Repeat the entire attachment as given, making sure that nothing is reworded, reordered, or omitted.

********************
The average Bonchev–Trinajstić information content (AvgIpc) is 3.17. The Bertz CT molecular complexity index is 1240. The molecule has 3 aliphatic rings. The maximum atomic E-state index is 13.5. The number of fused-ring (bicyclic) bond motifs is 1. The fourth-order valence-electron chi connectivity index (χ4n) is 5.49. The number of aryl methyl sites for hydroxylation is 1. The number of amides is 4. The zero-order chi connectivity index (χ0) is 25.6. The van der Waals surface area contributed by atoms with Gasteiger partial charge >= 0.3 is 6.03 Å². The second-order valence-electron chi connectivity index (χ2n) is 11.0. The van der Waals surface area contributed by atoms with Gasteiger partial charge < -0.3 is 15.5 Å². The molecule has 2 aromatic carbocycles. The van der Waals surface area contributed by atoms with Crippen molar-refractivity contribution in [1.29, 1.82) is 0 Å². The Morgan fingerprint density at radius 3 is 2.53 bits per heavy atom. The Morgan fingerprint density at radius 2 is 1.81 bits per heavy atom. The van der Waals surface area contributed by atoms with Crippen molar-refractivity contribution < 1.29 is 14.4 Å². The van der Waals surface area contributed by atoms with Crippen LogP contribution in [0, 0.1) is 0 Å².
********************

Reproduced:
The average Bonchev–Trinajstić information content (AvgIpc) is 3.17. The Bertz CT molecular complexity index is 1240. The molecule has 3 aliphatic rings. The maximum atomic E-state index is 13.5. The number of fused-ring (bicyclic) bond motifs is 1. The fourth-order valence-electron chi connectivity index (χ4n) is 5.49. The number of aryl methyl sites for hydroxylation is 1. The number of amides is 4. The zero-order chi connectivity index (χ0) is 25.6. The van der Waals surface area contributed by atoms with Gasteiger partial charge >= 0.3 is 6.03 Å². The second-order valence-electron chi connectivity index (χ2n) is 11.0. The van der Waals surface area contributed by atoms with Gasteiger partial charge < -0.3 is 15.5 Å². The molecule has 2 aromatic carbocycles. The van der Waals surface area contributed by atoms with Crippen molar-refractivity contribution in [1.29, 1.82) is 0 Å². The Morgan fingerprint density at radius 3 is 2.53 bits per heavy atom. The Morgan fingerprint density at radius 2 is 1.81 bits per heavy atom. The van der Waals surface area contributed by atoms with Crippen molar-refractivity contribution < 1.29 is 14.4 Å². The van der Waals surface area contributed by atoms with Crippen LogP contribution in [0, 0.1) is 0 Å².